*This post comes a bit after BEA, but the article was originally written for the June edition of Review Direct, which came out this week. It marks the start of a new posting theme- Weekend Musings. There is always so much going on in the world of books beyond books themselves, so these posts will be thoughts on current issues, trends, or even quirky happenings.
Power to the People
by Amy Shamroe
“A man has a property in his opinions and the free communication of them.” – James Madison
BookExpo America, the largest book show in North America, was held June 5-7 this year. Many in publishing, libraries, book sales, and other aspects of the industry speak of BEA with either joy or derision. Personally, I found this year’s BEA among the most boring I have attended. But, I found the events of Monday, June 4, to be the most interesting of the week. It was not about a major author signing, a shakeup in the industry, or a great presentation – it was all about bloggers.
There was a schism, of sorts, among bloggers this year. In one corner there was BEA Blogger Conference, held at Jacob Javits Center as a supplement to BEA itself. Uptown just a few blocks was Book Blog UNCON held at The Center for Fiction at The New School.
There was no Sharks vs. Jets faceoff, except in my mind (which, incidentally, had a great soundtrack). Instead, you had two events that I think speak volumes about where book blogging is going and how publishers deal with bloggers. One held more flash, the other more substance.
I attended BEA Blogger Conference, in part because I didn’t know better. That is not to say it was not a valuable experience. It most certainly was. I wore two hats to the conference- one as a blogger, the other as a recruiter looking for new reviewers to feature at Independent Publisher. I met many other bloggers whose blogs cover every genre imaginable.
At breakfast and lunch, three authors (a total of six at both meals) rotated to different tables in sections to answer questions and discuss books in general. At my table several up and coming authors stopped by, like Larry Correia, the independently published sensation who recently signed a major publishing deal. Well known authors Kitty Kelly and Anthony Swofford were in our rotation as well. Everyone was regaled by Jennifer Weiner and her funny, sometimes slightly vulgar, keynote speech. There was also a panel discussion. I am vague about the discussion because I am really not sure what the purpose was. Beth, from Beth Fish Reads, offered some insight and good commentary, but the rest of the panel fell flat. In the end, it was a great event for meeting other bloggers and being fawned over by Penguin and a couple of the major publishing companies.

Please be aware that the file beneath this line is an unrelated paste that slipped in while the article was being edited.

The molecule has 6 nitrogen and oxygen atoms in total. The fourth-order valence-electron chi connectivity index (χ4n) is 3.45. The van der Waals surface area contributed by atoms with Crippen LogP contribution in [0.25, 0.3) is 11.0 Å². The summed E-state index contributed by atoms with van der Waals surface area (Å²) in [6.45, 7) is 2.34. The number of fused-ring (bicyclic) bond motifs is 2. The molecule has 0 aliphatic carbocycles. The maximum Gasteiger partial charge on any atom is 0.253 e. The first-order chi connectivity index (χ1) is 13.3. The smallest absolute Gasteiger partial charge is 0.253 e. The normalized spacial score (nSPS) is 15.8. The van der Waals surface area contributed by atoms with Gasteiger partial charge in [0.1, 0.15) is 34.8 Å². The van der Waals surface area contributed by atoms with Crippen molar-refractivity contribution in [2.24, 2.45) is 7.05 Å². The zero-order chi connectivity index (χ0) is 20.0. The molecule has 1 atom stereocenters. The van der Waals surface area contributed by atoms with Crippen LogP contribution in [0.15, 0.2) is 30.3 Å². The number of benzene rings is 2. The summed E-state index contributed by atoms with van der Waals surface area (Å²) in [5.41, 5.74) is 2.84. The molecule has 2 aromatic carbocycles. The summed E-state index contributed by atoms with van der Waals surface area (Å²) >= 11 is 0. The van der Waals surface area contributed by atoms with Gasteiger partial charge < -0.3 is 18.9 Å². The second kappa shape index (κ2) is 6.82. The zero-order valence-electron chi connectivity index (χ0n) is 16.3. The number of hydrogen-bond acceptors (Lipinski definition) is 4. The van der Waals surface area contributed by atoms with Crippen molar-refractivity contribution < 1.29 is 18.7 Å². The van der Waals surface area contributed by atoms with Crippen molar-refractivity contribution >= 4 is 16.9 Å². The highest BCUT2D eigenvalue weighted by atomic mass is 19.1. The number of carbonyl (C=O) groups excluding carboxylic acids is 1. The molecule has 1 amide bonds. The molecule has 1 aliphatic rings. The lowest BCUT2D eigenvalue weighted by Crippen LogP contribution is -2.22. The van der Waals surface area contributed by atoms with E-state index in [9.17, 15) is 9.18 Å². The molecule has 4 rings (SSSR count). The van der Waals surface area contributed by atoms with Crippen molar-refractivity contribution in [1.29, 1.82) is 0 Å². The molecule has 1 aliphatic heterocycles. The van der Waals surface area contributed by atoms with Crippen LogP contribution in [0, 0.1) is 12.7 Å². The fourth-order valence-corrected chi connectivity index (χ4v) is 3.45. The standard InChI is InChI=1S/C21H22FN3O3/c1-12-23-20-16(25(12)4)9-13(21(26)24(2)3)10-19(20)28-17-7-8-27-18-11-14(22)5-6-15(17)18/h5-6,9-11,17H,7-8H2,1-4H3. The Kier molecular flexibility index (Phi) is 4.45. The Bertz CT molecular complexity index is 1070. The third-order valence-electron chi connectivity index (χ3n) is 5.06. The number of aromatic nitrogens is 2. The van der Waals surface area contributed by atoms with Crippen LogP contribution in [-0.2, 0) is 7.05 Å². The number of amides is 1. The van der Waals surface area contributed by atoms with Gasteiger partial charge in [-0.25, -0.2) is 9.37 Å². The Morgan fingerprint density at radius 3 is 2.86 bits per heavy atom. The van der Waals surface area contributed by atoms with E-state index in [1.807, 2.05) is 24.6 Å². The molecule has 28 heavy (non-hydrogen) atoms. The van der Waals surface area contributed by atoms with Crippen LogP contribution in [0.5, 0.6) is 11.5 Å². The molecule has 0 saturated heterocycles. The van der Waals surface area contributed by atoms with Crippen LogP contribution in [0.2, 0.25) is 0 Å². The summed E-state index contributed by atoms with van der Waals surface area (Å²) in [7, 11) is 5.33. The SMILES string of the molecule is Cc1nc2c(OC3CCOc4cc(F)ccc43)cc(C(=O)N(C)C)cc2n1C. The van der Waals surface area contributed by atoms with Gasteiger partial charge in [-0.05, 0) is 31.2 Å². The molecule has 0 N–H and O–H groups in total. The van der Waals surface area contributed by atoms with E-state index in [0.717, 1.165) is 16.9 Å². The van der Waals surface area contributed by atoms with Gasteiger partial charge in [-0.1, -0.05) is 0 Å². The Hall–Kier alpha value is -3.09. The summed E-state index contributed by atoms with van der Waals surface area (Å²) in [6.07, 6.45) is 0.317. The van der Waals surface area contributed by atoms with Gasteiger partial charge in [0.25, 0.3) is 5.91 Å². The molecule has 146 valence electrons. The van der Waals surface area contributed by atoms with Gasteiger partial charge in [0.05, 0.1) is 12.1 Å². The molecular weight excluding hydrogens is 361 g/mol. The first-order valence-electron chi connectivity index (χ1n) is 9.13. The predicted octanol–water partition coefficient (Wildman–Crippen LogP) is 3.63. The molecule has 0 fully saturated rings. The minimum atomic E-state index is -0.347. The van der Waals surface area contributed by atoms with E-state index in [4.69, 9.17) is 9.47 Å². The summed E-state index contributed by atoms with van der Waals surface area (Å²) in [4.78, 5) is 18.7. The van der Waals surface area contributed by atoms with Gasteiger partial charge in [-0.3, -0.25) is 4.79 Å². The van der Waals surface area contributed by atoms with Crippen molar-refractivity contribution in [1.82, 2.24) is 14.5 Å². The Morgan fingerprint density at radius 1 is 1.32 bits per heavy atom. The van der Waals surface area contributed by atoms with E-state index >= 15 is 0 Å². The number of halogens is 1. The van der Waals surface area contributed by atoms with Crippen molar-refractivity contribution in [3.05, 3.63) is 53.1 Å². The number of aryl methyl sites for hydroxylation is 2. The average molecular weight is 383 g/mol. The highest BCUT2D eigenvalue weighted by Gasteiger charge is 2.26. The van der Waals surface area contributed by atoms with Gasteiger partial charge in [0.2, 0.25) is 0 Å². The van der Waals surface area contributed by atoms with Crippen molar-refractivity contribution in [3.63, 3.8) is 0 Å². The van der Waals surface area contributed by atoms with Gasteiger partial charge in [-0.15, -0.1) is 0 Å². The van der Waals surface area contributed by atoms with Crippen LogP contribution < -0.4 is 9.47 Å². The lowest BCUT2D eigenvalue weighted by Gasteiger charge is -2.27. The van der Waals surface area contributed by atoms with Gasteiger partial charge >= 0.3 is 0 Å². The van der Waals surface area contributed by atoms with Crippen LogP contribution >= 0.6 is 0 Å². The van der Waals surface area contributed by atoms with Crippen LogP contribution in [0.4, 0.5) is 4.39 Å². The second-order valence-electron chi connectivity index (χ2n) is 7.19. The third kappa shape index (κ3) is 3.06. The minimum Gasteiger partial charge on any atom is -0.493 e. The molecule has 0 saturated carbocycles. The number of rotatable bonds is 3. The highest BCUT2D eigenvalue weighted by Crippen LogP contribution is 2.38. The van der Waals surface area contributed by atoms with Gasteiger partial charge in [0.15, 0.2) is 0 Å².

As I was at BEA Blogger Con, I could not also be at UNCON. That was not too much of an issue- since it was all about bloggers, there is a great deal of information out there, including from Jenn, a.k.a. The Picky Girl, whose blog I read and whom I have now personally met.
Since the UNCON was an “unconference”, there was not a set schedule, no timetable for authors’ appearances. Instead, it was a meeting of bloggers to discuss issues and topics that were of interest to them. It was an organic experience whose direction was determined by the discussion both in large and small groups. Topics like Close Reading, Building Community (with readers), Social Media, and Book Reviewing were put on the agenda. Several bloggers in attendance mentioned the discussion of Book Reviewing really delved into whether a blogger should submit DNF (Did Not Finish) posts. From all reports, the flexibility of UNCON and the peer lead groups made this an ideal event for experienced bloggers.
Neither gathering was right or wrong in how they conducted their respective blogger events, just different. BEA Blogger Con did a great job of getting bloggers and authors together, face to face. UNCON was a groundbreaking alternative that speaks volumes to how far blogging has come in the past few years. Those who attended did not feel the need to be where the publishers were and chose to focus on what makes them unique in the world of reviewers.
Either way, bloggers are a vital part of the publishing world and even book marketing, and June 4, 2012 really exemplified that in several ways.